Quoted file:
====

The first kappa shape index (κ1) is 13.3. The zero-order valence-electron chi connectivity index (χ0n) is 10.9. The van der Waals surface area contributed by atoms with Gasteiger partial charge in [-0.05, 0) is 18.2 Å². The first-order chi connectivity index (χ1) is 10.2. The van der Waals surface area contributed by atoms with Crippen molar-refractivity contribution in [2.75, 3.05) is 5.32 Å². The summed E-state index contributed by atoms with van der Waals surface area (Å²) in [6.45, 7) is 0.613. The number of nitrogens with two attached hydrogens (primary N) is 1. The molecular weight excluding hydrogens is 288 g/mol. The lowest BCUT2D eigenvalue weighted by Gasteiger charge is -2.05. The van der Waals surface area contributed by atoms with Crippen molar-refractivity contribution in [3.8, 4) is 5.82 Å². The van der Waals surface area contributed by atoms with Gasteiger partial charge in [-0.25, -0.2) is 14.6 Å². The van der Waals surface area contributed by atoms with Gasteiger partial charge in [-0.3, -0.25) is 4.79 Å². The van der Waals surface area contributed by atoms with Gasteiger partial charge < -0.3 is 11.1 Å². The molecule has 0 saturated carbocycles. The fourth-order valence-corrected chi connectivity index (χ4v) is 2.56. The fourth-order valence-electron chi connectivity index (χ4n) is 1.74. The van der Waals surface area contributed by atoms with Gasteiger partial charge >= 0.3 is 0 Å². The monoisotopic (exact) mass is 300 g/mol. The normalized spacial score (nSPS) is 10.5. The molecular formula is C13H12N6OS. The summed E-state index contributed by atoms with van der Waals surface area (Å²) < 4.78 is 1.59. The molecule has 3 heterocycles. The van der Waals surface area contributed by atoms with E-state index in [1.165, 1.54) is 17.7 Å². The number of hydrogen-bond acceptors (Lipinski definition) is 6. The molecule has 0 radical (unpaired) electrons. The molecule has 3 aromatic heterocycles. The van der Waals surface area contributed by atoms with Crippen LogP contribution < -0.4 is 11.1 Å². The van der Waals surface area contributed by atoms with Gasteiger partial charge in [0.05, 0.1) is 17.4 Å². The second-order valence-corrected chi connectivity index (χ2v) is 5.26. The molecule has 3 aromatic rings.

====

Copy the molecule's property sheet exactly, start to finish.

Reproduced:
The first kappa shape index (κ1) is 13.3. The zero-order valence-electron chi connectivity index (χ0n) is 10.9. The van der Waals surface area contributed by atoms with Gasteiger partial charge in [-0.05, 0) is 18.2 Å². The first-order chi connectivity index (χ1) is 10.2. The van der Waals surface area contributed by atoms with Crippen molar-refractivity contribution in [2.75, 3.05) is 5.32 Å². The summed E-state index contributed by atoms with van der Waals surface area (Å²) in [6.45, 7) is 0.613. The number of nitrogens with two attached hydrogens (primary N) is 1. The molecular weight excluding hydrogens is 288 g/mol. The lowest BCUT2D eigenvalue weighted by Gasteiger charge is -2.05. The van der Waals surface area contributed by atoms with Crippen molar-refractivity contribution in [3.8, 4) is 5.82 Å². The van der Waals surface area contributed by atoms with Gasteiger partial charge in [-0.25, -0.2) is 14.6 Å². The van der Waals surface area contributed by atoms with Gasteiger partial charge in [-0.3, -0.25) is 4.79 Å². The van der Waals surface area contributed by atoms with Gasteiger partial charge < -0.3 is 11.1 Å². The molecule has 0 saturated carbocycles. The fourth-order valence-corrected chi connectivity index (χ4v) is 2.56. The fourth-order valence-electron chi connectivity index (χ4n) is 1.74. The van der Waals surface area contributed by atoms with Gasteiger partial charge >= 0.3 is 0 Å². The monoisotopic (exact) mass is 300 g/mol. The normalized spacial score (nSPS) is 10.5. The molecular formula is C13H12N6OS. The summed E-state index contributed by atoms with van der Waals surface area (Å²) < 4.78 is 1.59. The molecule has 3 heterocycles. The van der Waals surface area contributed by atoms with E-state index in [1.165, 1.54) is 17.7 Å². The number of hydrogen-bond acceptors (Lipinski definition) is 6. The molecule has 0 radical (unpaired) electrons. The molecule has 3 aromatic heterocycles. The van der Waals surface area contributed by atoms with Crippen LogP contribution < -0.4 is 11.1 Å². The van der Waals surface area contributed by atoms with Gasteiger partial charge in [0.05, 0.1) is 17.4 Å². The second-order valence-corrected chi connectivity index (χ2v) is 5.26. The molecule has 3 aromatic rings.